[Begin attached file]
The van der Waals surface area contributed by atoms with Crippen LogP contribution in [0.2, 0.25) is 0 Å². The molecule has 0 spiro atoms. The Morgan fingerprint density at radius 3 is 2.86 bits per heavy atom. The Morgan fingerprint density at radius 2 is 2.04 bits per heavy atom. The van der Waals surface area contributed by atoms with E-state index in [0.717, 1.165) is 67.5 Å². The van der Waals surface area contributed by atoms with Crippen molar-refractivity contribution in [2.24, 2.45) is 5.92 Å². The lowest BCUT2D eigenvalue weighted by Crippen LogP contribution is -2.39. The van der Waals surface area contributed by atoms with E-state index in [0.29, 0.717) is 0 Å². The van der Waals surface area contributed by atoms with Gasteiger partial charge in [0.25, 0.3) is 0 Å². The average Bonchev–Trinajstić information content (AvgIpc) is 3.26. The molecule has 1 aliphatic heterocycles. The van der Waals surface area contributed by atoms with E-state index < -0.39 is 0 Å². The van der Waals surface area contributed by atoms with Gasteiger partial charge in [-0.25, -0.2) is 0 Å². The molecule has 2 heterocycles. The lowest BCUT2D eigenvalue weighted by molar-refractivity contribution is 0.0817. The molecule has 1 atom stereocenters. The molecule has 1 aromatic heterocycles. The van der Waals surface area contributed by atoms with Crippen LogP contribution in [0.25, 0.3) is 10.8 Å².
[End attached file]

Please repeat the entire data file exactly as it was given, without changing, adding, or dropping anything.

The van der Waals surface area contributed by atoms with Crippen LogP contribution in [0.2, 0.25) is 0 Å². The molecule has 0 spiro atoms. The Morgan fingerprint density at radius 3 is 2.86 bits per heavy atom. The Morgan fingerprint density at radius 2 is 2.04 bits per heavy atom. The van der Waals surface area contributed by atoms with E-state index in [0.717, 1.165) is 67.5 Å². The van der Waals surface area contributed by atoms with Crippen molar-refractivity contribution in [2.24, 2.45) is 5.92 Å². The lowest BCUT2D eigenvalue weighted by Crippen LogP contribution is -2.39. The van der Waals surface area contributed by atoms with E-state index in [0.29, 0.717) is 0 Å². The van der Waals surface area contributed by atoms with Gasteiger partial charge in [0.25, 0.3) is 0 Å². The average Bonchev–Trinajstić information content (AvgIpc) is 3.26. The molecule has 1 aliphatic heterocycles. The van der Waals surface area contributed by atoms with E-state index < -0.39 is 0 Å². The van der Waals surface area contributed by atoms with Gasteiger partial charge in [-0.25, -0.2) is 0 Å². The molecule has 2 heterocycles. The lowest BCUT2D eigenvalue weighted by molar-refractivity contribution is 0.0817. The molecule has 1 atom stereocenters. The molecule has 1 aromatic heterocycles. The van der Waals surface area contributed by atoms with Crippen LogP contribution in [0.25, 0.3) is 10.8 Å².